The boarding schools cut the hair and stole the language of Native American children. But inside, they were still there. My sister lost her hair to cancer and people stopped making eye contact, leaving her to feel invisible. But she was still there. The old tree was cut down, but its power to lead to the spirit world is still there. Through everything, they whisper, “I’m still here.”
My work attempts to explore what lies beneath or in the shadows. I am intrigued with the power of these shadows in our lives and how they haunt us or make us doubt our reality, at times even terrorizing us. I consciously incorporate shadows in my work by controlling the lighting and relationships of the figures, giving form to the secrets that linger in our lives.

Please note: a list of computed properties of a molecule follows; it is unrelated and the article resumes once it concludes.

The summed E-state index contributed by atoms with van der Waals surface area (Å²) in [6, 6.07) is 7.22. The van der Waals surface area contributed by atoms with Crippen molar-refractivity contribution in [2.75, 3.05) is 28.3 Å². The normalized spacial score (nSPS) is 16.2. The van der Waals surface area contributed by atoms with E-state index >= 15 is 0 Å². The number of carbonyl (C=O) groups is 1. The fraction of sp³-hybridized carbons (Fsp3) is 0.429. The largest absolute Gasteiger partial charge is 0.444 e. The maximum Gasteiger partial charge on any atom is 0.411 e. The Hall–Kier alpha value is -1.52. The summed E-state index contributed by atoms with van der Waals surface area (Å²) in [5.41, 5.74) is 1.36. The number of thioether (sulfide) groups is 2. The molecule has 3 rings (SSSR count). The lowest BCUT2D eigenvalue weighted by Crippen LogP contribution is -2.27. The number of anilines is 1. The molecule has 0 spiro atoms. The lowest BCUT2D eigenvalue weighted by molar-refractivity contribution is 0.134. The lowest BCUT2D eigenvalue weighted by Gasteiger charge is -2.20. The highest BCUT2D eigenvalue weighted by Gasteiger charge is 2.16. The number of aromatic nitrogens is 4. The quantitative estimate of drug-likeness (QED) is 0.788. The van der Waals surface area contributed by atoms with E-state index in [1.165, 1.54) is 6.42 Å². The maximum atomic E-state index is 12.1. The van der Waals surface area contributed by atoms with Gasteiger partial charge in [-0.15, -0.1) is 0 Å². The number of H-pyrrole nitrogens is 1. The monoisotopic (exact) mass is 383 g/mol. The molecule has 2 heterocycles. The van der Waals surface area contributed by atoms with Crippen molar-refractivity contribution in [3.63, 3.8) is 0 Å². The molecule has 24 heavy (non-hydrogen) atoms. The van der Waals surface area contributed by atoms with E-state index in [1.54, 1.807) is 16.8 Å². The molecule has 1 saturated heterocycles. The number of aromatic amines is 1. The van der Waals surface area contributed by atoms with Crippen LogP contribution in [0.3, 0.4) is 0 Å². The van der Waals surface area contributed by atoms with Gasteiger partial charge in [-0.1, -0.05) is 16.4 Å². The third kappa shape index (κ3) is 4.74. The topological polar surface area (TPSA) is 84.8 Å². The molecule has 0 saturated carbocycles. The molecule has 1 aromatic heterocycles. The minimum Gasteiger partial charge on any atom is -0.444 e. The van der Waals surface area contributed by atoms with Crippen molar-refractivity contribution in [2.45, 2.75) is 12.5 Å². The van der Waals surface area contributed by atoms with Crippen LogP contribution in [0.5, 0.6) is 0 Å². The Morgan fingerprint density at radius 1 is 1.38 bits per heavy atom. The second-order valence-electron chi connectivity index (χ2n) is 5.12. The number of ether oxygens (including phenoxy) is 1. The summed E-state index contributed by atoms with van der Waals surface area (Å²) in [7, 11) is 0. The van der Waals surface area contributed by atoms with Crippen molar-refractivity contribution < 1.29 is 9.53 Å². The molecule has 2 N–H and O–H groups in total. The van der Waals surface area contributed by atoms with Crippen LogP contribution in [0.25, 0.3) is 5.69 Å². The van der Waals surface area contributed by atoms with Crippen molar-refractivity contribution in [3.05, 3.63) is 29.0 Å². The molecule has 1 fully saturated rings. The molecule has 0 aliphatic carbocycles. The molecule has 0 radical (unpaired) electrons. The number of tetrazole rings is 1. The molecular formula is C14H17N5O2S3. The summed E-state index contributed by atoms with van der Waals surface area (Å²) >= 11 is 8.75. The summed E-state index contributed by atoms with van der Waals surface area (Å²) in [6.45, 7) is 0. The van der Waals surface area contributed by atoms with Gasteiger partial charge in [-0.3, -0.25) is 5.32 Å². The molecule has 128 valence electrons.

As children, we make and wear masks to become anything we want or need to be. We can do anything in them, from being a super hero to a bird in flight. As adults, the layers and meaning of masks deepen and grow. They are a way to represent the different personas that we need or desire to be in life. Masks are an identity that one can live through or hide behind.
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Collection of: Eiteljorg Museum of American Indians and Western Art, Indianapolis, Indiana